Fields, Kim 1969–
Kim Fields 1969–
As an actress, director, singer, CEO, radio show host, acting teacher, and more, Kim Fields has shown herself to be full of surprising talent. In a professional career that has spanned nearly her entire life, Fields has always been on the lookout for new challenges. Unlike many young Hollywood performers, she has eschewed the party scene in favor of putting her energy into her work.
Born Kim Victoria Fields on May 12, 1969, in New York City, Fields first appeared on television at the age of five on Sesame Street. As a young child, she also appeared in commercials, most notably for Mrs. Butterworth’s syrup. Her parents divorced when she was very young, and her mother, Laverne, moved her daughter to Los Angeles when Kim was seven. Shortly after the move, both mother and daughter obtained steady work as actressses. Fields’s father also relocated to California, moving to San Bernadino.
Unlike most child actors, Fields grew up much as ordinary children do. She was a good student, graduating from the public Burbank High School in 1986, where she was voted “Most Talented.” Perhaps unsurprisingly, she was an actress in the school’s the ater productions, but she also worked in the school office and managed the baseball team. In 1982 she became a big sister when her mother gave birth to another daughter, Alexis, who would also become an actress.
Fields worked steadily throughout her childhood, but in 1978, at the age of nine, a big break came when she auditioned for the role of, strangely enough, a Caucasian 12-year-old. Despite the fact that Fields was too young, too short, and the only African-American girl at the audition, she charmed the producers. From 1979 until 1988, Fields played “Tootie Ramsey” on the hugely popular television series The Facts of Life. The show chronicled the lives of a diverse group of girls at an exclusive boarding school, and in its later years tackled a number of serious adolescent issues. Because of Fields, Tootie’s character was completely re-imagined and rewritten. To compensate for Fields’s height, for instance, a famous character trait was born: throughout the first few years of the series, Tootie frequently appeared on roller skates.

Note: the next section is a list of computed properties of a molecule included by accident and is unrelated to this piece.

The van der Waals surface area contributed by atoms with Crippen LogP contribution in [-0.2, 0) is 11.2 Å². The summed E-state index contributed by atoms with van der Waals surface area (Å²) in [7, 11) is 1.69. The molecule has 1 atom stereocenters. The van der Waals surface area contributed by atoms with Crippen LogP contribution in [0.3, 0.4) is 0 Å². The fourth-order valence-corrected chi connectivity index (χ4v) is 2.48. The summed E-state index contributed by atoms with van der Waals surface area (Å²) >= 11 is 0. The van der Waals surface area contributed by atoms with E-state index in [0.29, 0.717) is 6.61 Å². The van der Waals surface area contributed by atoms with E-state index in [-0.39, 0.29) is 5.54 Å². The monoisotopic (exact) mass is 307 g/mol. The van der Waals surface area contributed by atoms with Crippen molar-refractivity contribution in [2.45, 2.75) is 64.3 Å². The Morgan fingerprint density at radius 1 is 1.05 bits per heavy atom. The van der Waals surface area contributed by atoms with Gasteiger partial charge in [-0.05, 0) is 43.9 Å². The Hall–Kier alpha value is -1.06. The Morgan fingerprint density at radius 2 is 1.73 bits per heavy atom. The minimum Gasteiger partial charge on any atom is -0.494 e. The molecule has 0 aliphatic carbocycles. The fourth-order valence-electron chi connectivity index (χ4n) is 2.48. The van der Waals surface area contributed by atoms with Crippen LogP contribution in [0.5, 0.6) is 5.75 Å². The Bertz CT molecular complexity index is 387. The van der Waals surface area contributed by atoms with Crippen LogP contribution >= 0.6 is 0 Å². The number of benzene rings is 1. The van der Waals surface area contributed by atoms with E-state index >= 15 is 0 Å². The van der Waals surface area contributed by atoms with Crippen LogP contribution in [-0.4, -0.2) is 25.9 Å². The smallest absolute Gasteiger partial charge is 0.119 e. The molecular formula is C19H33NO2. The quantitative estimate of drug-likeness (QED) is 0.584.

Although now a grown woman with a variety of projects under her belt, Fields is still best known as
Born on May 12, 1969, in New York, NY; married Johnathon Franklin Freeman, 1993 (divorced 1998). Education: Pepperdine University, BA, communications and film, 1990.
Career: Actress, director, singer. Television series: The Facts of Life, 1979-86; Living Single, 1993-98; TV movies: Roots: The Next Generation, 1979; The Kid with the Broken Halo, 1982; The Facts of Life Go to Paris, 1982; Hidden Blessings, 2000; films: The Silent Bomb, 1994; Me and Mrs. Jones, 2001; stage: Vanities, 1994; The Vagina Monologues, 2001; Victory Entertainment, Inc., president and CEO.
Memberships: American Federation of Television and Radio Artists; Screen Actors Guild.
Awards: Best Actress, Youth in Film Award; Young Hollywood Hall of Fame, 1981; NAACP Image Award, Best Actress, 1985; Justice Department Role Model of the Year Award, 1987; Image Award, Outstanding Lead Actress in a Comedy Series, for Living Single, 1993; Image Award, Best Director, for Vanities, 1994; Best Short Film Award, Black American Cinema Society, for Silent Bomb; Image Award, for Fight the Good Fight, 1995.
Address: 9034 Sunset Blvd. No. 260, Los Angeles, CA 90069.